Monday, February 13, 2017

Mound of Memories: Introducing John Roche

Annamaria on Monday
In honor of Black History Month, I am departing from the usual theme of MIE and introducing a crime novelist who writes about a place in the USA: my friend John Roche.
I met John years ago at an event at the Chapaqua Public Library.  (You meet the greatest people in libraries!)  A few years later, John published his first novel--Bronx Bound, set in a place he knows well.   He spent more than two decades as an award-winning journalist, mostly covering the Bronx, where he was born and raised.
He holds an M.F.A. degree from Western Connecticut State University, where he teaches in the graduate writing program, and a bachelor’s degree from Marist College, where he teaches  journalism.  Today he is bringing us a marvellous story from his reporting days.
A little background: During Jim Crow, blacks were not welcome to play major league baseball in the US.  However, there were black baseball teams from before the Civil War and leagues were formed as early as 1885.  The 1920's marked the golden age of the Negro Leagues, when many fans and sports writers believed that the best athletes in the game were playing on teams like the Newark Eagles and the New York Black Yankees.  In April 1947, Jackie Robinson took the field for Major League Baseball's Brooklyn Dodgers, finally breaking the sport's color barrier. But by then, many of the Negro League's most outstanding players had passed their primes.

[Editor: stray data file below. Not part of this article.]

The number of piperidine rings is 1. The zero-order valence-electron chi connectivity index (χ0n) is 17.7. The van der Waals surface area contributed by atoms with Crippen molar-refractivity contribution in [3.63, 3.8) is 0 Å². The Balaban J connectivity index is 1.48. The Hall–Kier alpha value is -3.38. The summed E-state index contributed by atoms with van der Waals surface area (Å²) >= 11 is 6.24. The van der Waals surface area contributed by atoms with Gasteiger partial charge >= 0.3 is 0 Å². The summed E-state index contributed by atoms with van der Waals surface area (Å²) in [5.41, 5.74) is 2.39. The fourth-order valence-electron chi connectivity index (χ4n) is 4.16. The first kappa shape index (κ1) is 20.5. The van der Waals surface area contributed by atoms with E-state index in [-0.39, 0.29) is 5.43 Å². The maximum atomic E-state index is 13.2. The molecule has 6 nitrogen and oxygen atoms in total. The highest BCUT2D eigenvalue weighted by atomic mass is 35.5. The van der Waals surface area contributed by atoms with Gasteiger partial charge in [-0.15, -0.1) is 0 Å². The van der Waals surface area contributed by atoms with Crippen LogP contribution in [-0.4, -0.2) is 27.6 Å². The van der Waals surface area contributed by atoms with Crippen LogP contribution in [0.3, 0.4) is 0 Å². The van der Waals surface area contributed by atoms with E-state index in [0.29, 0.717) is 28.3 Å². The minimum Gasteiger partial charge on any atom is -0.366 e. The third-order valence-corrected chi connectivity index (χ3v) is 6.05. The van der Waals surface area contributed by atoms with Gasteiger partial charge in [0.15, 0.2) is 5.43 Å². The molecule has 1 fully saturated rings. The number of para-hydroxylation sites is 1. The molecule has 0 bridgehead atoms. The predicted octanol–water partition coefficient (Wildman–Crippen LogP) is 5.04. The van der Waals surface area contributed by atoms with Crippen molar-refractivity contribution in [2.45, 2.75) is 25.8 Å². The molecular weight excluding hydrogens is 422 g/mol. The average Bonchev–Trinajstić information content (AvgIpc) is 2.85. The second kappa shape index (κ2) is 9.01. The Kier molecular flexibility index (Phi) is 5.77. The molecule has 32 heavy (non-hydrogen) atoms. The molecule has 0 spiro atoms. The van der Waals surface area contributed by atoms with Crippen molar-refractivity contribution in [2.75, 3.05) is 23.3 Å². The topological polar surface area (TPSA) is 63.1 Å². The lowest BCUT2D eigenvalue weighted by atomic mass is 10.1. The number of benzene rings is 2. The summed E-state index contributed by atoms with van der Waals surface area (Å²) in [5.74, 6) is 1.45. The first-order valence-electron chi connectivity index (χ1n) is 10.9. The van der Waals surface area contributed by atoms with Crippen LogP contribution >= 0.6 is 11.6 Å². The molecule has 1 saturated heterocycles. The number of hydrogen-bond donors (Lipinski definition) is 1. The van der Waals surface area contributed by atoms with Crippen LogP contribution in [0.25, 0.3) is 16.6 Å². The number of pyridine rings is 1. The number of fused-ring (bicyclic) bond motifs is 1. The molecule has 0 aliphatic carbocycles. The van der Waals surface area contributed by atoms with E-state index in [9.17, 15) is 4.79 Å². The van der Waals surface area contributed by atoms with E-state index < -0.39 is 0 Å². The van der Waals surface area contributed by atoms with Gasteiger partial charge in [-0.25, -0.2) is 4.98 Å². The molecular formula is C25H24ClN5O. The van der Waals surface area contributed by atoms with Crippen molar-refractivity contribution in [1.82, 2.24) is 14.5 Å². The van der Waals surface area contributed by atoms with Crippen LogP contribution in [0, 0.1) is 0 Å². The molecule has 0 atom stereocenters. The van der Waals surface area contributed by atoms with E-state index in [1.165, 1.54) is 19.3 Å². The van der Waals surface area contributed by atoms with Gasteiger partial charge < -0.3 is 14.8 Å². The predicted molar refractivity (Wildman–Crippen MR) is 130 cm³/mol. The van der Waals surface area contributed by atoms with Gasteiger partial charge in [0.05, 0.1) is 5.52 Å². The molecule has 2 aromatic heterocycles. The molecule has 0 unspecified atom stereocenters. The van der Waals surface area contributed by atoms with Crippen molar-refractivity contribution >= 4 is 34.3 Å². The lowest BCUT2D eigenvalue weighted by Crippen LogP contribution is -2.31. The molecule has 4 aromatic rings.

Take it away, John.

February is Black History Month, which reminded of one of my favorite stories I ever wrote as a reporter, as well as a special story, and friendship, that unfolded afterward.

At the time, I
 was writing for the Co-op City Times, sometime in the late Nineties, and as I passed a senior center near the newspaper office as I did a few times every day, a volunteer I was friendly with said "You should do an article about another volunteer here. He's got an incredible story." 

She told me a few bits and pieces, most that ended up being wrong, but what she got right was that her friend, a tall, lanky man I sometimes exchanged nods with, did in fact have a terrific story. He lived it.